When a motorcyclist gets lost, he needs a bike to look after him

A motorcyclists journey to and from work and the shops they use can be lonely.

So, why not take his own bike with him?

With the right bike, he can keep his own, says Ben St. Clair, the manager of a shop in the Toronto suburb of Milton.

“The bike is a very useful tool,” says St. Claire, who’s also a certified motorcycle mechanic.

“It’s not just for commuting.

It can be used for the same purpose.”

For example, St. Louis says he often works on a bike that has been modified to be a motorcycle.

The bike has a front suspension, rear brakes and a trailer hitch for extra storage.

The motorcycle also has a handlebar that attaches to the rear of the bike.

That allows the rider to use the handlebar while riding.

St. Clair says the owner of the motorcycle could easily take the bike with them and have it modified for riding on snow or ice.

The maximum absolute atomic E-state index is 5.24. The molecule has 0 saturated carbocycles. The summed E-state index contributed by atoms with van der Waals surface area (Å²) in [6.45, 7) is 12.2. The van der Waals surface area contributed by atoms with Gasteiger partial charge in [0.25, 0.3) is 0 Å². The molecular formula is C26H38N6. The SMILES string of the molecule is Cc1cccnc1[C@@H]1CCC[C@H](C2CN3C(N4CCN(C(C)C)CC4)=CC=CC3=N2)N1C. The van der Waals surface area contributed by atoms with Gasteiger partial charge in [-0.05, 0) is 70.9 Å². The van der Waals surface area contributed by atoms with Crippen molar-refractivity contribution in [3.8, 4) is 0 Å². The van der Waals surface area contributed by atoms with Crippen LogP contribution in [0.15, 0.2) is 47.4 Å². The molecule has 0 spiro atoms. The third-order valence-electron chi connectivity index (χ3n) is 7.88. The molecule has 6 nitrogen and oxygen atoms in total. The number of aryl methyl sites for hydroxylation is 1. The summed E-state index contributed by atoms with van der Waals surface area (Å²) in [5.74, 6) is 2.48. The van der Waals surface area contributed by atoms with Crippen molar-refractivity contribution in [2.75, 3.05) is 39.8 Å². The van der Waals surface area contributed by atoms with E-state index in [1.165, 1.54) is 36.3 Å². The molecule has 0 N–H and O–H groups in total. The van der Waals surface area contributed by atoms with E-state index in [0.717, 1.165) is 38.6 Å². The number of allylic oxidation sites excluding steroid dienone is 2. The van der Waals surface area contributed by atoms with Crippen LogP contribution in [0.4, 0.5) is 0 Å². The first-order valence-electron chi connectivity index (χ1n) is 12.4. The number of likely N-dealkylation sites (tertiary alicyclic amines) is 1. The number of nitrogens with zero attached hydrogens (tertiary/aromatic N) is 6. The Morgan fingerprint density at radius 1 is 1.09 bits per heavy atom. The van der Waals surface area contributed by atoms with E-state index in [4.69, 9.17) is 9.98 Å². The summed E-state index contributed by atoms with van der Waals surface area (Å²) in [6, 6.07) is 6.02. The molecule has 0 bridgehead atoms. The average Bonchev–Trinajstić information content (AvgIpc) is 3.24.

He could then have the bike parked near the shop for easy access.

St Clair says that’s a scenario many motorcycle owners take for granted.

“They’re very, very aware that it’s not going to be safe on the road.

But the problem with having a motorcycle is you don’t know what could happen.”

With a bike and its accessories, St Clair says a motorcycle owner can get anywhere quickly.

He says the safety of the bicycle is paramount.

“You can’t just take a car or a car and run,” says the motorcycle mechanic who owns the shop.

“You need to have the right equipment and the right kind of training.”

It’s also important to remember that a motorcycle can be a valuable asset.

St. Charles says his shop has had customers who have lost their bikes.

St Louis says a mechanic needs to be prepared.

“It’s very important that if a mechanic does have a bike, that they have the proper equipment and that they are ready to go when it happens,” he says.

The best way to avoid getting lost and to stay safe on your bike is to keep your bike and accessories on you, St Louis said.

“And you should be able to get there and out of your way as quickly as possible.”

With files from the CBC’s Daniel Dussault